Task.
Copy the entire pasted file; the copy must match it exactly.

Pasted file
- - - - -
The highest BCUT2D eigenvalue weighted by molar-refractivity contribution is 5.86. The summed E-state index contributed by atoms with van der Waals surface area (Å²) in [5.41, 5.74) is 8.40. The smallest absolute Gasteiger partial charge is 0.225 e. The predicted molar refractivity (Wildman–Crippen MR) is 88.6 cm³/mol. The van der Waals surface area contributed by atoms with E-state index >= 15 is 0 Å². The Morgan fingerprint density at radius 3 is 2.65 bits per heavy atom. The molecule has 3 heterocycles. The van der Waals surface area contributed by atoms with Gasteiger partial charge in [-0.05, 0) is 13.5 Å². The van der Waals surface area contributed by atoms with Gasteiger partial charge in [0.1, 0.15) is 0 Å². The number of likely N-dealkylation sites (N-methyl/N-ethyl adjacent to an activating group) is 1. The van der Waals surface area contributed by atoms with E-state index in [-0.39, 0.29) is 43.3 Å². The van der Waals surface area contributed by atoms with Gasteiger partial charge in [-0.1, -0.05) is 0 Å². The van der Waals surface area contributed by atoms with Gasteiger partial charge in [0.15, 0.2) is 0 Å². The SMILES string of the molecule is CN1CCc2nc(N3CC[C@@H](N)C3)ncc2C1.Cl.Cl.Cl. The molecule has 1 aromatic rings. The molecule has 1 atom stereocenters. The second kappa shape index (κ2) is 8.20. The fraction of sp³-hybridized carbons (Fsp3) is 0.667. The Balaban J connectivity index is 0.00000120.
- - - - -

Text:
The highest BCUT2D eigenvalue weighted by molar-refractivity contribution is 5.86. The summed E-state index contributed by atoms with van der Waals surface area (Å²) in [5.41, 5.74) is 8.40. The smallest absolute Gasteiger partial charge is 0.225 e. The predicted molar refractivity (Wildman–Crippen MR) is 88.6 cm³/mol. The van der Waals surface area contributed by atoms with E-state index >= 15 is 0 Å². The Morgan fingerprint density at radius 3 is 2.65 bits per heavy atom. The molecule has 3 heterocycles. The van der Waals surface area contributed by atoms with Gasteiger partial charge in [-0.05, 0) is 13.5 Å². The van der Waals surface area contributed by atoms with Gasteiger partial charge in [0.1, 0.15) is 0 Å². The number of likely N-dealkylation sites (N-methyl/N-ethyl adjacent to an activating group) is 1. The van der Waals surface area contributed by atoms with E-state index in [-0.39, 0.29) is 43.3 Å². The van der Waals surface area contributed by atoms with Gasteiger partial charge in [-0.1, -0.05) is 0 Å². The van der Waals surface area contributed by atoms with Gasteiger partial charge in [0.15, 0.2) is 0 Å². The SMILES string of the molecule is CN1CCc2nc(N3CC[C@@H](N)C3)ncc2C1.Cl.Cl.Cl. The molecule has 1 aromatic rings. The molecule has 1 atom stereocenters. The second kappa shape index (κ2) is 8.20. The fraction of sp³-hybridized carbons (Fsp3) is 0.667. The Balaban J connectivity index is 0.00000120.